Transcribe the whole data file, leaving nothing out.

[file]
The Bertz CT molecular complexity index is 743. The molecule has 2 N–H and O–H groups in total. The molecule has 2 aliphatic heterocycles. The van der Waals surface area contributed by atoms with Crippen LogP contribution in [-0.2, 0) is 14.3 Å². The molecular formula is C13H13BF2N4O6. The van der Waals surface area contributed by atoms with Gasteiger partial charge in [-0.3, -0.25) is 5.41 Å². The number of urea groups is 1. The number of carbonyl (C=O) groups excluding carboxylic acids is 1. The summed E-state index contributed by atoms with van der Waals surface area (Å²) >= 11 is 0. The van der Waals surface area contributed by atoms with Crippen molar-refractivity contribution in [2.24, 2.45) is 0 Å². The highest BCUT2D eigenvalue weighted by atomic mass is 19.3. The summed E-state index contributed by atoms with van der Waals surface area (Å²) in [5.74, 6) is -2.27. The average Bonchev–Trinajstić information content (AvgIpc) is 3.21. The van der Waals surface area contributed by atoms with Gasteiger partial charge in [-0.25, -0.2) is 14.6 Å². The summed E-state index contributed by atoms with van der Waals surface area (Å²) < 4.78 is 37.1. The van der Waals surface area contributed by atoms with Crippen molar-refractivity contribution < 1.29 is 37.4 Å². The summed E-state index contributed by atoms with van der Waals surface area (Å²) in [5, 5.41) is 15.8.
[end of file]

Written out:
The Bertz CT molecular complexity index is 743. The molecule has 2 N–H and O–H groups in total. The molecule has 2 aliphatic heterocycles. The van der Waals surface area contributed by atoms with Crippen LogP contribution in [-0.2, 0) is 14.3 Å². The molecular formula is C13H13BF2N4O6. The van der Waals surface area contributed by atoms with Gasteiger partial charge in [-0.3, -0.25) is 5.41 Å². The number of urea groups is 1. The number of carbonyl (C=O) groups excluding carboxylic acids is 1. The summed E-state index contributed by atoms with van der Waals surface area (Å²) >= 11 is 0. The van der Waals surface area contributed by atoms with Crippen molar-refractivity contribution in [2.24, 2.45) is 0 Å². The highest BCUT2D eigenvalue weighted by atomic mass is 19.3. The summed E-state index contributed by atoms with van der Waals surface area (Å²) in [5.74, 6) is -2.27. The average Bonchev–Trinajstić information content (AvgIpc) is 3.21. The van der Waals surface area contributed by atoms with Gasteiger partial charge in [-0.25, -0.2) is 14.6 Å². The summed E-state index contributed by atoms with van der Waals surface area (Å²) < 4.78 is 37.1. The van der Waals surface area contributed by atoms with Crippen molar-refractivity contribution < 1.29 is 37.4 Å². The summed E-state index contributed by atoms with van der Waals surface area (Å²) in [5, 5.41) is 15.8.